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I'm a bit confused about the point that you are trying to make here. As far as I can see there is nothing in this about social class in the traditional meaning of the phrase. It's about your view that people who study quantitative subjects (rather than poor benighted arts students like me) do better in "business", make more money, and become more successful.

You've cited some examples of people who, it is undeniable, are successful, but who also happen to fit your argument. But equally there are many successful businesspeople who did not study maths/CS/physics (John Paulson, hedge fund manager, started NYU doing film studies) and there are many examples of people with qualifications that you would probably argue show them to be intellectually gifted, who have completely failed in business (the example par excellence here is Long Term Capital Management, stuffed full of PhDs from top schools).

A key in this whole discussion is to define success. If you are just using money to keep score, then consider Tom Cruise, who didn't attend any university and is worth around half a bill.


Actually I found it very difficult to understand how it had happened. At school I was one of the best, I enjoyed maths, I understood the concepts and mostly found it easy. At University that all reversed: I was one of the worst, I couldn't do the assignments, I found the lectures boring, and I thoroughly disliked it. I found it very hard to comprehend how such a complete reversal had happened. And more than 15 years later, I still don't really get it... It's rather destabilising when you can't do the thing you expected to devote three years of your life to!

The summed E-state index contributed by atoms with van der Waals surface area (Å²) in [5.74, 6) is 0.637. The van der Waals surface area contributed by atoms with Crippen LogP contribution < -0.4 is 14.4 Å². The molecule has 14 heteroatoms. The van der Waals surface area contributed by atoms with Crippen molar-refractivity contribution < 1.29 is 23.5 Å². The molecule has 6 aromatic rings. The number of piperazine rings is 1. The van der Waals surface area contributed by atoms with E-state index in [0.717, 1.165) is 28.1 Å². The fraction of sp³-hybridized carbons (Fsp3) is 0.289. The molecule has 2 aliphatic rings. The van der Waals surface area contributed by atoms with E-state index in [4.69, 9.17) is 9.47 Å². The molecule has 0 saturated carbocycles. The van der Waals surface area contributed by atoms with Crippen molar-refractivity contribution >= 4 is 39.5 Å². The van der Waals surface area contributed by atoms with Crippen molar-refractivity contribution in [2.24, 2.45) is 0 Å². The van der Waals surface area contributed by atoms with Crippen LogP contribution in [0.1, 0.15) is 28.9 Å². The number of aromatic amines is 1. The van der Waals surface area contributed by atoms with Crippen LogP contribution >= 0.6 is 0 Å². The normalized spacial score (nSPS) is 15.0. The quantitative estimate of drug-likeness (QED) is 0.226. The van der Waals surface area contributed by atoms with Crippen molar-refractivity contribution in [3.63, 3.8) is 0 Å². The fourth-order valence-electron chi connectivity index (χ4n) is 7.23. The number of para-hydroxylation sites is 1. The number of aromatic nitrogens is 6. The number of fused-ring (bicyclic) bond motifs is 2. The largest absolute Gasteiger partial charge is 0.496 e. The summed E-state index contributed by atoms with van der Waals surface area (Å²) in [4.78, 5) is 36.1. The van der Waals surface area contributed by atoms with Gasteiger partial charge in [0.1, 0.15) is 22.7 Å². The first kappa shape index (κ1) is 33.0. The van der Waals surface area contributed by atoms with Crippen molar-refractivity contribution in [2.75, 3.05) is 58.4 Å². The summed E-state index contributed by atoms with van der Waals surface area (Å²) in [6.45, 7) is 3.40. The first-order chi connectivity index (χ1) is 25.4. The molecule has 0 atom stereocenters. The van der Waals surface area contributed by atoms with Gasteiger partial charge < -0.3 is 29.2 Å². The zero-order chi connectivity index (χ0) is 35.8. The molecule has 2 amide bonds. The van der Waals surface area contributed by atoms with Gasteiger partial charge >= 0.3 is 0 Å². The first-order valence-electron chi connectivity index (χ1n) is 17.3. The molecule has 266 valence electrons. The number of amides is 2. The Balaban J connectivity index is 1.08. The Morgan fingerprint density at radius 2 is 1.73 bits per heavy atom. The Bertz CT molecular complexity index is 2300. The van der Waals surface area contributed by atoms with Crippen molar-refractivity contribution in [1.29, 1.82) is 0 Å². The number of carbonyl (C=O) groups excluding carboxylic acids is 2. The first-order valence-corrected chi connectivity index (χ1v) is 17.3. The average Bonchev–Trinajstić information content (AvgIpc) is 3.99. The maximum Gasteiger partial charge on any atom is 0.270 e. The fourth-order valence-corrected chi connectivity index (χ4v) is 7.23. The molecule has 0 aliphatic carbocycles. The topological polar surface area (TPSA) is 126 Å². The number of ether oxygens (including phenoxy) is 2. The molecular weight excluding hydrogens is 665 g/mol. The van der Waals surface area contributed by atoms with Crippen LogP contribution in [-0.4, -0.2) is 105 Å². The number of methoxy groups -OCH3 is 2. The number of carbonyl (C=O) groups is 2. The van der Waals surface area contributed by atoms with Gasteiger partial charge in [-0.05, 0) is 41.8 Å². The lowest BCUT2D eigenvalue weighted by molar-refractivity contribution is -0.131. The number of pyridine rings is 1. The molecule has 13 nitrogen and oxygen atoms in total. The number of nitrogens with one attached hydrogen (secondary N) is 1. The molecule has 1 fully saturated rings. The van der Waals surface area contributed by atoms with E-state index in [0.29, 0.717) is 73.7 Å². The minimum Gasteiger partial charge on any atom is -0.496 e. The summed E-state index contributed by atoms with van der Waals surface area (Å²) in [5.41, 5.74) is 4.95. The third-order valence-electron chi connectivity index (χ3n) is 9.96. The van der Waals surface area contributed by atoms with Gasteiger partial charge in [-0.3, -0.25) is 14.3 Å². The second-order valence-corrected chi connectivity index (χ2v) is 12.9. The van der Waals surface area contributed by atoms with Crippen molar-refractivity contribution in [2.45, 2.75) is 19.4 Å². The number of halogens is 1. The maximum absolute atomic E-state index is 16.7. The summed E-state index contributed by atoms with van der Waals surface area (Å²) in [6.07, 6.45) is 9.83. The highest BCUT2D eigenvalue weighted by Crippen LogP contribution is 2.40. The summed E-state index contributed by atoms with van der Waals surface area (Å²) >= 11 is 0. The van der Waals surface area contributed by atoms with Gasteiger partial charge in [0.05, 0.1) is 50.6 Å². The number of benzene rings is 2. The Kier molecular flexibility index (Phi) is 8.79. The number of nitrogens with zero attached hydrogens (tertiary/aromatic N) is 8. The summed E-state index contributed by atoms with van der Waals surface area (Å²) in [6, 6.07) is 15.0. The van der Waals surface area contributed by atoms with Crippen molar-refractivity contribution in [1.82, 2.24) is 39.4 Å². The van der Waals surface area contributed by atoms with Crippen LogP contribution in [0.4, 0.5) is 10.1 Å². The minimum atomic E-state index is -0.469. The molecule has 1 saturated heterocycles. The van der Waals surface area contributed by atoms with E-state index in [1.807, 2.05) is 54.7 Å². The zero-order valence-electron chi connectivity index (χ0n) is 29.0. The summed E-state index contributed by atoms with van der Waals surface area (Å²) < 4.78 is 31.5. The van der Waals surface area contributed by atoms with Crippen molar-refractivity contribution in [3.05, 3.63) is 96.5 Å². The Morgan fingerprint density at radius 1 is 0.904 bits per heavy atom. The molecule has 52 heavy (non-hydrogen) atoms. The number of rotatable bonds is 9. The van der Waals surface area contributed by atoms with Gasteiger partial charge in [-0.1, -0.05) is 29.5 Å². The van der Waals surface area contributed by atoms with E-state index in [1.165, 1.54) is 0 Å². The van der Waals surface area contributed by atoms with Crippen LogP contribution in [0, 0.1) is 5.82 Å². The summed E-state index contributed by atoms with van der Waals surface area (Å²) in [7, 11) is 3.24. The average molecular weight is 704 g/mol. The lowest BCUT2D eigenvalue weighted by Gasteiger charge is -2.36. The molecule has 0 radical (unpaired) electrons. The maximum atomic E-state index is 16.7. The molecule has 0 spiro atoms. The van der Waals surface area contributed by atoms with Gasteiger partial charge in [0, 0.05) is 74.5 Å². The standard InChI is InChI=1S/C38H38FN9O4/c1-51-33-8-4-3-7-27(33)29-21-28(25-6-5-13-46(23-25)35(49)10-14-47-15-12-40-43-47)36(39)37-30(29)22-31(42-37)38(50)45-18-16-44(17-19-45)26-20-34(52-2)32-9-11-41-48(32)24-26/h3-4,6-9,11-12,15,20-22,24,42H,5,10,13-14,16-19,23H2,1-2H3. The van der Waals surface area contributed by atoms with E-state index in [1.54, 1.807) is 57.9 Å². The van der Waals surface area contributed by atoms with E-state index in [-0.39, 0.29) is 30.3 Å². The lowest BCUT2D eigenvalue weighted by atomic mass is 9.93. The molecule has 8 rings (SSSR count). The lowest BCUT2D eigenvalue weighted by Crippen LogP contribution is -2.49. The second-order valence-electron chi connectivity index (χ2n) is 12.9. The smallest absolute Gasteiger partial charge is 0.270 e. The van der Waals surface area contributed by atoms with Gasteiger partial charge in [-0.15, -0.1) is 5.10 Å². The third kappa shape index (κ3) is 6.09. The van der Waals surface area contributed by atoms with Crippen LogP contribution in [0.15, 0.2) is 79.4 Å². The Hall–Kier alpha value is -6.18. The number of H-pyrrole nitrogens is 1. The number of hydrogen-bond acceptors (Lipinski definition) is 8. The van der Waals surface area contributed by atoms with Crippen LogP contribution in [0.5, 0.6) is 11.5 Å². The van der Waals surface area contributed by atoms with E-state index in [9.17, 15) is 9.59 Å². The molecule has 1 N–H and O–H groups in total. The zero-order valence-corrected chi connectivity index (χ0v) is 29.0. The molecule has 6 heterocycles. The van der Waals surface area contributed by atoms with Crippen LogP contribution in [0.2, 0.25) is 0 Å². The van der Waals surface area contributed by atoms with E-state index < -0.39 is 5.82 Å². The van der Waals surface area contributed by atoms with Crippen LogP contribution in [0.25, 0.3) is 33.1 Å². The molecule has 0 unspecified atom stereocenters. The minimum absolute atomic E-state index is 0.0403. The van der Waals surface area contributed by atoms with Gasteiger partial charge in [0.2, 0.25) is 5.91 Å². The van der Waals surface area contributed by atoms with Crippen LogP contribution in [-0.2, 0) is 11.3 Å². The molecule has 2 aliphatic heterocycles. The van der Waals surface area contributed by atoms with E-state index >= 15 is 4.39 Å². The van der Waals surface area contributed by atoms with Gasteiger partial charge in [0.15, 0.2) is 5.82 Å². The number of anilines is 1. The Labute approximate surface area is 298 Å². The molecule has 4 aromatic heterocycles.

I'm finding this discussion very interesting because of my personal background. The general population would describe me as "good at maths". I would describe myself (because of context) as "bad at maths". I was one of the best all the way through high school and then started an undergraduate maths course known for being challenging. After a few weeks I completely hit a wall and couldn't progress any further with it. (I changed course to music.) My sister, father and brother-in-law all completed a whole undergraduate course in maths - I couldn't finish the first year. So I think I am bad at maths.

Following on: I think I have a much deeper aesthetic understanding of music than my father and sister. They, the "better" mathematicians, are excellent musicians, but in a functional sense. I'd say that I, the "worse" mathematician, have a much more profound insight into music than they do.


Iron overload / haemochromatosis occurs in approx 0.5% of the population of Northern European origin (and less in other ethnicities). Undiagnosed and untreated the iron will build up in the liver and other organs and cause a variety of unpleasant side effects. Venesection is the standard treatment, though I suggest that less than 0.5% of the population is not significant enough to explain the other studies.